Reviews – Little Birdy @ Old Melbourne Gaol 14/10/2009

Published on on 24/10/2009.

What do the Australian four-piece rock band Little Birdy and its members Katy Steele (vocals/guitar), Simon Leach (guitar), Scott ‘Barney’ O’Donoghue (bass), and Matt Chequer (drums) and the infamous Aussie bush ranger Ned Kelly have in common?

Little Birdy Performing at Old Melbourne Gaol

They have both performed at the Old Melbourne Gaol on Russell Street in the heart of Melbourne.

Well Ned Kelly… not quite – but he is the jail’s most infamous inmate… so I guess you could say ‘performed’ there when he was hanged in 1880.

One hundred and twenty nine years later, on the 14th of October 2009, Little Birdy performed an exclusive gig at the Old Melbourne Gaol.

The gig was played in the hallway where its prisoners were once held in their cells; right underneath where Ned Kelly was hanged.

The night was filled with songs from a wide range of their albums and EPs, with a special performance of Brother, a duet Katy Steele recorded with Australia’s folk legend Paul Kelly. Unfortunately, Kelly was not in attendance, but there were other musicians to help enhance the performance. The Wolfgramm Sisters were the back-up singers of the night, situated behind the band; a brass band trio played from above.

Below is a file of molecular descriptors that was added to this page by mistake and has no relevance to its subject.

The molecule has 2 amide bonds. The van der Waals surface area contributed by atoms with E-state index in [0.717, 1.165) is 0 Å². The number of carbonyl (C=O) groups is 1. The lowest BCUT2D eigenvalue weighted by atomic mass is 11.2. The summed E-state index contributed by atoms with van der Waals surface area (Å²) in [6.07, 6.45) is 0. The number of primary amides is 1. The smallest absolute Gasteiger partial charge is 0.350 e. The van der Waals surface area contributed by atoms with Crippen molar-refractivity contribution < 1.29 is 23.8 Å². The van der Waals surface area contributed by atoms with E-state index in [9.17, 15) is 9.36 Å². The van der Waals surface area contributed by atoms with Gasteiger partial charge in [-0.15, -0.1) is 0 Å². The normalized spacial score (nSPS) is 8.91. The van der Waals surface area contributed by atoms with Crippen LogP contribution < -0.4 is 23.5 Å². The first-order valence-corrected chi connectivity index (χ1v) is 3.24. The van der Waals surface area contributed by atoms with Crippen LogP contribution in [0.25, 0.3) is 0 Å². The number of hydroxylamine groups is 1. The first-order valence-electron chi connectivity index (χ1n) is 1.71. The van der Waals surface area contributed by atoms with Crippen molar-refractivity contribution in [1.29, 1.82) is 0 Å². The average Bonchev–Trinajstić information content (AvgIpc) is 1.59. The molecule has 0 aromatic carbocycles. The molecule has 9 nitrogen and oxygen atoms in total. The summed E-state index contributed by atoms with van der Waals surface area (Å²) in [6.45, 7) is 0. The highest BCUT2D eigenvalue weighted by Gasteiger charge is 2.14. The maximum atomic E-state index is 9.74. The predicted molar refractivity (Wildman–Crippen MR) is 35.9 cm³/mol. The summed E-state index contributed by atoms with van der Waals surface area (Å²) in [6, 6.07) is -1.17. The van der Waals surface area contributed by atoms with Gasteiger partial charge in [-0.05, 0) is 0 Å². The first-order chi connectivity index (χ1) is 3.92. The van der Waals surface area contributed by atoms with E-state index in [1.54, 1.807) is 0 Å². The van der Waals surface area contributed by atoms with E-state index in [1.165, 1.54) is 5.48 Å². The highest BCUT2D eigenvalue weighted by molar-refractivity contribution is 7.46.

They played an hour-and-a-half set filled with tracks from almost all of their albums and EPs, including ‘Relapse’, ‘Beautiful To Me’ and ‘Come On Come On’. As well as tracks from their latest album, Confetti.

Katy told the crowd that ‘Everyone is Sleeping’ was written at a time when she couldn’t sleep and though everybody else in the world was sleeping. She also cheekily mentioned she was sharing her bed with a certain someone at the time, but wouldn’t divulge who that someone was…

The highlight of the night was their encore track, Bodies. Everybody was signing along and dancing their little hearts out!

It wasn’t the best concert I’ve been too however it was the most unique. The venue was quirky and eerie but effective in introducing an intimate performance as was promised.

Who would have imagined that when prisoners were living in those jail cells over a hundred years ago, that the future was to hold a rock concert there?

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